Most marketers are now focusing their tactics on digital channels. Mobile, social media and paid search are increasing in prominence, and that means strategies are shifting online as well.
Digital has taken the lead in large part because of both its low cost and its perceived immediate and wide-reaching impact. However, the latest Direct Marketing Association Response Rate Report has shed new light on ROI and CPA benchmarks, and what’s become clear is that cost-per-acquisition shouldn’t be the sole metric that defines where your spending goes (DMA). A good marketing mix is just that, a mix of approaches that encompasses the entire audience you’re trying to reach.
For instance, email was found to deliver the highest ROI, coming in at 21-23% compared to social media advertising at 15-17%, which puts it on par with direct mail. The CPA for email is the lowest at $11-15, with social media coming in at $16-18, and direct mail at $19. Using prospect lists increases the cost to $71 (Marketing Charts). Yet, if these are the only numbers you’re looking at, you’re almost certainly not engaging with all of your potential audience, primarily because these numbers don’t factor in response rates..
Direct mail still has one of the best response rates, 3.7% (using a house list, 1.0% for a prospect list), compared to 0.1% for both social media advertising and email — an almost 600% difference (IWCO Connect). With the rise of ad blockers, the idea of unlimited digital reach is at an end, and email lists may not include the entirety of a particular market (AdWeek). Direct mail has other advantages. A recent ethnographic study on the visibility of physical mail done by Canada Post has shown that direct mail is much more likely to be noticed, inspire, persist, and persuade (Canada Post).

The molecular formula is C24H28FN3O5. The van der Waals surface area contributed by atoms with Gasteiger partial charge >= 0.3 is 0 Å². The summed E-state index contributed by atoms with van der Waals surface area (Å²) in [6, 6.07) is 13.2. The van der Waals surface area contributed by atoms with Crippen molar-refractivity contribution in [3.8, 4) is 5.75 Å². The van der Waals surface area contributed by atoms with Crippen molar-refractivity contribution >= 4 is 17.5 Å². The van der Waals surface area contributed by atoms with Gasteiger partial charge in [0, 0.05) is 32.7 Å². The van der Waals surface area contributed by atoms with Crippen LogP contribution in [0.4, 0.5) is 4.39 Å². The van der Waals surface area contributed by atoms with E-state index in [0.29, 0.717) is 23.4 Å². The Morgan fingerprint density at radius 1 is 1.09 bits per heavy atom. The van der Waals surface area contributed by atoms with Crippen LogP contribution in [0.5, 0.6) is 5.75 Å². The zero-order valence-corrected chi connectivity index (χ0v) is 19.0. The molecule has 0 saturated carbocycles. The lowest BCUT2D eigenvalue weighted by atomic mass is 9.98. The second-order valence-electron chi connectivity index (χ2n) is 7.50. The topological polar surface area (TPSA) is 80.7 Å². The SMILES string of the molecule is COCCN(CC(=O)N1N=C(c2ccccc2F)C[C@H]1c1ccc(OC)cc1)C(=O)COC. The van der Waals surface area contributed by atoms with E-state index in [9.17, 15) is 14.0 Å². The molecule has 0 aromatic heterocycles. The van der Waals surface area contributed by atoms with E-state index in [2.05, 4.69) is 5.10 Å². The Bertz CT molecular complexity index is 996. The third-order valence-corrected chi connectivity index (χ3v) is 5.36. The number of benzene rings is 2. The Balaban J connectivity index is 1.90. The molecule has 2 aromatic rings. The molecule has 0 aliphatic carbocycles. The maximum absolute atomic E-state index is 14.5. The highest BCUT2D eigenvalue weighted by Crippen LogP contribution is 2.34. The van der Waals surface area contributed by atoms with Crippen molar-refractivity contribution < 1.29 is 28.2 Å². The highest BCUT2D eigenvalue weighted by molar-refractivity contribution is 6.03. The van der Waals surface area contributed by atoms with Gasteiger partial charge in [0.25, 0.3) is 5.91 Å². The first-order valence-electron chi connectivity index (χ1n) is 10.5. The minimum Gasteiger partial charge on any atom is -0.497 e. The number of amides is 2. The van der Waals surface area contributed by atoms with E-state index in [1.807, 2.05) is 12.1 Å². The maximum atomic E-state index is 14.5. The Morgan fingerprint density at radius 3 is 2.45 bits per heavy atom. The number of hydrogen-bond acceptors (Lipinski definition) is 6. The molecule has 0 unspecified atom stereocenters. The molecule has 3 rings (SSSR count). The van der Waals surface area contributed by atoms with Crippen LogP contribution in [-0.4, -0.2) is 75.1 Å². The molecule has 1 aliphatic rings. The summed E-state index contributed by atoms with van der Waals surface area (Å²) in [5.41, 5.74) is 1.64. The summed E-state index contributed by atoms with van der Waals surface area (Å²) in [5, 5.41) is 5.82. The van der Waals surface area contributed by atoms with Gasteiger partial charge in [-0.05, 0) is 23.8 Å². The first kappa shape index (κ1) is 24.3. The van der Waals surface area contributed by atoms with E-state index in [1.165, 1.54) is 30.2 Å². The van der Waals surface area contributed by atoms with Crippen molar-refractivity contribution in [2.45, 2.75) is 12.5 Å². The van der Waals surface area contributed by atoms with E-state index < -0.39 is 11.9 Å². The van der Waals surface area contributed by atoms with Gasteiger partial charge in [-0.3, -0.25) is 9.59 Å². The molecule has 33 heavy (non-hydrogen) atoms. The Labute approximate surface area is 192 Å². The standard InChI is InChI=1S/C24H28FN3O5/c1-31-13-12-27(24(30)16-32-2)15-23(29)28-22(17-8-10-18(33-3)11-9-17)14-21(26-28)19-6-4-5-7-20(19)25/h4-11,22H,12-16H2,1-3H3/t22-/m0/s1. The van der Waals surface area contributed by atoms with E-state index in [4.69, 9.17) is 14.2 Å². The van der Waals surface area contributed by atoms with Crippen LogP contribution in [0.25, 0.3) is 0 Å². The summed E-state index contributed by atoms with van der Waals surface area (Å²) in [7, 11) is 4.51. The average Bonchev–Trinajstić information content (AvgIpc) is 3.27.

Don’t leave any money on the table. Digital marketing should remain an important part of your marketing mix, but you may only be capturing half your market if you rely on it solely. Combining your efforts under a multi-channel marketing mix provides access to the full market. Using this approach allows companies to more fully realize the potential of these markets as well as establish more credibility as a brand with their audience.Read more
by admin in Uncategorised
The landscape of the healthcare industry continues to shift, and one of the most pronounced changes is the decline of private practices. Through a combination of market forces and changing lifestyle preferences, more and more doctors are seeking employment with hospitals and major healthcare systems. In fact, between 2000 and 2010, the number of physicians employed by hospitals grew by 34%. (NEJM Career Center)
On the economic level, there remains continued uncertainty about the long-term effects of the Affordable Care Act. Currently certain specialties and high-cost service areas are seeing declining revenue as reimbursement is redirected. Physicians whose private practices revolved around these specialties are finding themselves priced out of business and are selling their practices to healthcare systems. (DMN3)
On the other end of the scale, many new residents aren’t interested in becoming small business owners. Whether it’s because they simply wish to focus on medicine, maintain a greater work/life balance, or lack of business training – these residents are directly seeking employment with hospitals. This group also does not want to shoulder administrative and insurance costs on their own.